One might expect the National Institute of Child Health and Human Development to focus exclusively on advancing the health and development of humans.
But since 2001, NICHD, a subdivision of the National Institutes of Health, has provided $1,178,450 to a "Fisheries and Wildlife" professor for research focusing at least in part on "giant panda habitats" in China.
NICHD, moreover, is not the only federal agency showering money on this professor. A National Science Foundation grant that runs from 2002 to 2006 is scheduled to give him $1,111,407 to study panda habitat, and another NSF grant in the 1990s paid him $321,055.
The NICHD grant is titled, "Human Population/Environment Interactions (China)." "In this study," says the NIH abstract for the grant, "we view population-environment interactions as the interrelationships among five major components: human population, forests, giant panda habitats, socioeconomic and institutional factors, and government policies." The separate NSF grant is titled, "Complex Interactions Among Policies, People and Panda Habitat in the Wolong Nature Reserve Landscape."
So far, taxpayers have granted the professor $2,610,912.
Jianguo Liu, the scholar in question, holds the Rachel Carson Chair in Ecological Sustainability in the Department of Fisheries and Wildlife at Michigan State. He also has been a visiting scholar at Stanford's Center for Conservation Biology, run by Paul Ehrlich, whose 1968 bestseller, "The Population Bomb," spuriously predicted "hundreds of millions of people" would starve to death in the 1970s and '80s as the world ran out of food.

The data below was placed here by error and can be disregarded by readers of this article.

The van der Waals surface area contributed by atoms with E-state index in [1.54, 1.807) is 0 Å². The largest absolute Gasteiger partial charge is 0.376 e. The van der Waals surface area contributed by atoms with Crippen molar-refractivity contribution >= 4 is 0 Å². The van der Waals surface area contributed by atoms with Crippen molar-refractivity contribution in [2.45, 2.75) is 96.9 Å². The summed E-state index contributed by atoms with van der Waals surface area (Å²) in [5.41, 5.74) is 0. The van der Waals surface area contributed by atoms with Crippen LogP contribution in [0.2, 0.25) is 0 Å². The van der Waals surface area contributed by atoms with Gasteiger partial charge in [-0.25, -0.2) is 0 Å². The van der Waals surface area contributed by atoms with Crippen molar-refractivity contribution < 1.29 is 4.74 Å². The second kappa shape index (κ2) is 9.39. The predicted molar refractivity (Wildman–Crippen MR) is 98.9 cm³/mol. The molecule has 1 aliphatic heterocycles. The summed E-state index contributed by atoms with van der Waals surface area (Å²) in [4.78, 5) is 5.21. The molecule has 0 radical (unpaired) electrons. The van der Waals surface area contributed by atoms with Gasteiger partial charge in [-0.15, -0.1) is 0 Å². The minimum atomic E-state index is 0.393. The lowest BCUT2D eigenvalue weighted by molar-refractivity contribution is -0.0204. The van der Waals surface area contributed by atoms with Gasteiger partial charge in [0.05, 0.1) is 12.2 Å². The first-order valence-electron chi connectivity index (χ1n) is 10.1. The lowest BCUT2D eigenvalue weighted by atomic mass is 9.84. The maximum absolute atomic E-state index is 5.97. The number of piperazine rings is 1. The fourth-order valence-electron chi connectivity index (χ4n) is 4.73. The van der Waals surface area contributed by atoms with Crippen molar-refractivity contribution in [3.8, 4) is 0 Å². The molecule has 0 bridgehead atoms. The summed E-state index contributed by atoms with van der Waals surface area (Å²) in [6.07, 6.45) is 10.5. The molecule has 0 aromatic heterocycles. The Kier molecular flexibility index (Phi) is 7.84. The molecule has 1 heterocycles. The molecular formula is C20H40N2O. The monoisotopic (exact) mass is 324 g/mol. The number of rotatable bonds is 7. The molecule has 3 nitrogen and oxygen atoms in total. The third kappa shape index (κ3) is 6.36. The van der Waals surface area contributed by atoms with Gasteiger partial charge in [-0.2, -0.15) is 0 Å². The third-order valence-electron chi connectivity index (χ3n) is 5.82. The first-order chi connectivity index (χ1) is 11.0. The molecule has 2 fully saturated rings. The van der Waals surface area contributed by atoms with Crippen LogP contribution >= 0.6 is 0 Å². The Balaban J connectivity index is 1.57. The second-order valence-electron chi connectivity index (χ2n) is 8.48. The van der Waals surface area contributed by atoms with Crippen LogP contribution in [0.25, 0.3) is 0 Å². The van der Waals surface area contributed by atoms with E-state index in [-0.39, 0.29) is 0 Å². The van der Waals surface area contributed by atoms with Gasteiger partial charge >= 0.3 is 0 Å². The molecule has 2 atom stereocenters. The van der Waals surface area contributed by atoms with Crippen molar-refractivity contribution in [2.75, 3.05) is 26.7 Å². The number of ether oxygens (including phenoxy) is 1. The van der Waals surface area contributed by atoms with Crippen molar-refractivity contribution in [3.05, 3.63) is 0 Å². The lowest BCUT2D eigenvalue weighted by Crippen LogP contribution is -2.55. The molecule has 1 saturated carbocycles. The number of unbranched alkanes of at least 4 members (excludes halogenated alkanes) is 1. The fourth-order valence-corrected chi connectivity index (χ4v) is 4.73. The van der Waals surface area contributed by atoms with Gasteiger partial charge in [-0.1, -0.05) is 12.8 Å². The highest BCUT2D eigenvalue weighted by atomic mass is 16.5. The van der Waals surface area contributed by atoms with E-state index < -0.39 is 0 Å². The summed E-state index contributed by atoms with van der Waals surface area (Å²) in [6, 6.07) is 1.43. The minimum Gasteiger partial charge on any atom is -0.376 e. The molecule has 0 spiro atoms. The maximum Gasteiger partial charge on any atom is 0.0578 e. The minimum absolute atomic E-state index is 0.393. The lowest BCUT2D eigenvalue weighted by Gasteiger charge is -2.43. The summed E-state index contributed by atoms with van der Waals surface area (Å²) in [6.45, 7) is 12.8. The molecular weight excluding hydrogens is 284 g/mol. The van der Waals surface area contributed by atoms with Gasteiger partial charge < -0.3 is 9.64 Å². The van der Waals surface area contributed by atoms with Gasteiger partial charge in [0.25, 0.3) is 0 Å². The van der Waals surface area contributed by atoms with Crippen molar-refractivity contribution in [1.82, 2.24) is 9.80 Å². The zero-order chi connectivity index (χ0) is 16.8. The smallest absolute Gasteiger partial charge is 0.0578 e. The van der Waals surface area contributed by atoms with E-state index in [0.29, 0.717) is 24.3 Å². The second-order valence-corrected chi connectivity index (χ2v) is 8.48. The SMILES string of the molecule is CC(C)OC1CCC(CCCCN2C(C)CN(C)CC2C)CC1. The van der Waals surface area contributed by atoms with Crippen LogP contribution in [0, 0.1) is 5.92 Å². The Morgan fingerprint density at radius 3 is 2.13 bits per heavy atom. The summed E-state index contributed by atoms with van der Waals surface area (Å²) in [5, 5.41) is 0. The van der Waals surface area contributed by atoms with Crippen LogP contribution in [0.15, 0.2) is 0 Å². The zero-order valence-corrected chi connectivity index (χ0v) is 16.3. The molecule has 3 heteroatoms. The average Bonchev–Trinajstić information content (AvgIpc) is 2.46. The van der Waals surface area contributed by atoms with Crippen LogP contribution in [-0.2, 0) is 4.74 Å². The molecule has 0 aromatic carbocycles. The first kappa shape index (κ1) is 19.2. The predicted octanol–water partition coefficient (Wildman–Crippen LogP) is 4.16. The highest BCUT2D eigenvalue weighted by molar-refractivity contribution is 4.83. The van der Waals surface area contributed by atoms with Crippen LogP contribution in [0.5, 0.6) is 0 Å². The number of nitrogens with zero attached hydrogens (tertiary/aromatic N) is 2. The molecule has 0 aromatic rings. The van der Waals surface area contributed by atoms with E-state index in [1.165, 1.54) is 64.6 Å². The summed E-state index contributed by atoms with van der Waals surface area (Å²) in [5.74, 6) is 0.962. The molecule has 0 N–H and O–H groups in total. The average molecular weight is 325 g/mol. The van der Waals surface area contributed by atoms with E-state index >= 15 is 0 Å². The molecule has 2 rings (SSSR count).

On his Michigan State webpage, Liu lists one article he co-authored with Ehrlich -- "Some Roots of Terrorism," published in 2002 in Population and Environment -- and another he co-authored with Enrlich and two others, "Effects of Household Dynamics on Resource Consumption and Biodiveristy," published in 2003 in Nature.
A 2003 NSF press release about the piece in Nature noted that Ehrlich was "renowned for his population studies" and said, "Additional support for the Liu team findings authored in the Nature paper came from the National Institute of Child Health and Human Development."
So what did taxpayers and their children get from this investment? For starters, they got the services of population-control advocates.
In their Population and Environment piece, which was not government funded, Liu and Ehrlich decried "a cultural fundamentalism (that) surrounds the use of automobiles and SUVs, especially in the United States," and argued for conservation and population control in the cause of rooting out terrorism.